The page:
Fearnow called Indiana’s current ALJ structure an “expensive, cumbersome, and ultimately futile system.”

In some cases, he said a Department of Health employee who represented a state agency in one matter later appeared as an administrative law judge in another involving his clients. Such a system produces arbitrary results at best, he said, and “breeds disrespect for the rule of law. … There is no way this process can be made to appear fair.”

The way Indiana agencies use ALJs varies, and some refer to them as hearing officers rather than ALJs. Legislative Services Agency senior fiscal analyst Mark Goodpaster shared study results that show 36 agencies employ some kind of ALJ or hearing officer to adjudicate disputes, but 12 agencies have 10 or fewer such cases a year. Many of these are handled by deputy attorneys general.

Assistant attorney general David Miller said just 81 percent of cases heard by the office’s ALJs resulted in a win for the state, citing this as an example of fairness. Sen. Greg Taylor, D-Indianapolis, wasn’t swayed.

“Anyone who’s successful 81 percent of the time is usually in the hall of fame,” Taylor quipped at a hearing last month.•

ADVERTISEMENT

Post a comment to this story

COMMENTS POLICY
We reserve the right to remove any post that we feel is obscene, profane, vulgar, racist, sexually explicit, abusive, or hateful.
 
You are legally responsible for what you post and your anonymity is not guaranteed.
 
Posts that insult, defame, threaten, harass or abuse other readers or people mentioned in Indiana Lawyer editorial content are also subject to removal. Please respect the privacy of individuals and refrain from posting personal information.
 
No solicitations, spamming or advertisements are allowed. Readers may post links to other informational websites that are relevant to the topic at hand, but please do not link to objectionable material.
 
We may remove messages that are unrelated to the topic, encourage illegal activity, use all capital letters or are unreadable.
 

Messages that are flagged by readers as objectionable will be reviewed and may or may not be removed. Please do not flag a post simply because you disagree with it.

Sponsored by
ADVERTISEMENT
Subscribe to Indiana Lawyer
  1. File under the Sociology of Hoosier Discipline ... “We will be answering the complaint in due course and defending against the commission’s allegations,” said Indianapolis attorney Don Lundberg, who’s representing Hudson in her disciplinary case. FOR THOSE WHO DO NOT KNOW ... Lundberg ran the statist attorney disciplinary machinery in Indy for decades, and is now the "go to guy" for those who can afford him .... the ultimate insider for the well-to-do and/or connected who find themselves in the crosshairs. It would appear that this former prosecutor knows how the game is played in Circle City ... and is sacrificing accordingly. See more on that here ... http://www.theindianalawyer.com/supreme-court-reprimands-attorney-for-falsifying-hours-worked/PARAMS/article/43757 Legal sociologists could have a field day here ... I wonder why such things are never studied? Is a sacrifice to the well connected former regulators a de facto bribe? Such questions, if probed, could bring about a more just world, a more equal playing field, less Stalinist governance. All of the things that our preambles tell us to value could be advanced if only sunshine reached into such dark worlds. As a great jurist once wrote: "Publicity is justly commended as a remedy for social and industrial diseases. Sunlight is said to be the best of disinfectants; electric light the most efficient policeman." Other People's Money—and How Bankers Use It (1914). Ah, but I am certifiable, according to the Indiana authorities, according to the ISC it can be read, for believing such trite things and for advancing such unwanted thoughts. As a great albeit fictional and broken resistance leaders once wrote: "I am the dead." Winston Smith Let us all be dead to the idea of maintaining a patently unjust legal order.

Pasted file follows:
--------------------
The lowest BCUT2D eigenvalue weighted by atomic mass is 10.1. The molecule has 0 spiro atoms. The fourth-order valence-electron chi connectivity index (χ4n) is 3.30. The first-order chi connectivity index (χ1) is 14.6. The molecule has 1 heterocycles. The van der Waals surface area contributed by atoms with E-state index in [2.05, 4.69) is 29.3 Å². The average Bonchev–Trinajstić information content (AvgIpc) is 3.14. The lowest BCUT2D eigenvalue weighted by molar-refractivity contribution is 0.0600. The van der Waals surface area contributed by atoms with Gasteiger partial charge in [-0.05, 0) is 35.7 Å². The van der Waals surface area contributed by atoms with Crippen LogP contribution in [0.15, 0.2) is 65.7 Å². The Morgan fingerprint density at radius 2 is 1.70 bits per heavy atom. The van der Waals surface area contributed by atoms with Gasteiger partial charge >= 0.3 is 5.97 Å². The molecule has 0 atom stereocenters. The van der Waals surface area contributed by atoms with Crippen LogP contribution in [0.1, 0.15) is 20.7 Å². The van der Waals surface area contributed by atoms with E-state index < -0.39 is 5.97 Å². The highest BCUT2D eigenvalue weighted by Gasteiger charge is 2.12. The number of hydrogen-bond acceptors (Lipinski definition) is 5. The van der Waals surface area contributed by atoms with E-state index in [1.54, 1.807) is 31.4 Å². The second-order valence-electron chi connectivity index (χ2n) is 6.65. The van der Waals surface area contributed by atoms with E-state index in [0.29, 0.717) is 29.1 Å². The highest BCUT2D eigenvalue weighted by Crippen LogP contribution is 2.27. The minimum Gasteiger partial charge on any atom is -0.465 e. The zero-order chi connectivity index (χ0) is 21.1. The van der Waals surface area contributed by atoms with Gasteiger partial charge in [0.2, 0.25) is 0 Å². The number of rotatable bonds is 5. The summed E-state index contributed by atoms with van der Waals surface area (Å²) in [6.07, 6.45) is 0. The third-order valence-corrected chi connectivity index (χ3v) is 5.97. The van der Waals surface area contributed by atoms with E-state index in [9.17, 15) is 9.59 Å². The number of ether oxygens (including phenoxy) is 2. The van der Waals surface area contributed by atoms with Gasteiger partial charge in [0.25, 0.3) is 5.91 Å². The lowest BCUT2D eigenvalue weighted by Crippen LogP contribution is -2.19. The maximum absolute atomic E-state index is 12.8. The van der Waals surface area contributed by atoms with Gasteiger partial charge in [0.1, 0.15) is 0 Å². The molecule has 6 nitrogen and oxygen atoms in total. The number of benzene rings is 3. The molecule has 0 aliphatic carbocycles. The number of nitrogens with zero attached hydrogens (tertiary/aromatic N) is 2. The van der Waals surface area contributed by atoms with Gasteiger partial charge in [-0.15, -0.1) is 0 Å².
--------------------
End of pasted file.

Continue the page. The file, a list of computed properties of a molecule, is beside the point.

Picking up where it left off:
2. The Department of Education still has over $100 million of ITT Education Services money in the form of $100+ million Letters of Credit. That money was supposed to be used by The DOE to help students. The DOE did nothing to help students. The DOE essentially stole the money from ITT Tech and still has the money. The trustee should be going after the DOE to get the money back for people who are owed that money, including shareholders.

  3. Do you know who the sponsor of the last-minute amendment was?

  4. Law firms of over 50 don't deliver good value, thats what this survey really tells you. Anybody that has seen what they bill for compared to what they deliver knows that already, however.

  5. As one of the many consumers affected by this breach, I found my bank data had been lifted and used to buy over $200 of various merchandise in New York. I did a pretty good job of tracing the purchases to stores around a college campus just from the info on my bank statement. Hm. Mr. Hill, I would like my $200 back! It doesn't belong to the state, in my opinion. Give it back to the consumers affected. I had to freeze my credit and take out data protection, order a new debit card and wait until it arrived. I deserve something for my trouble!

ADVERTISEMENT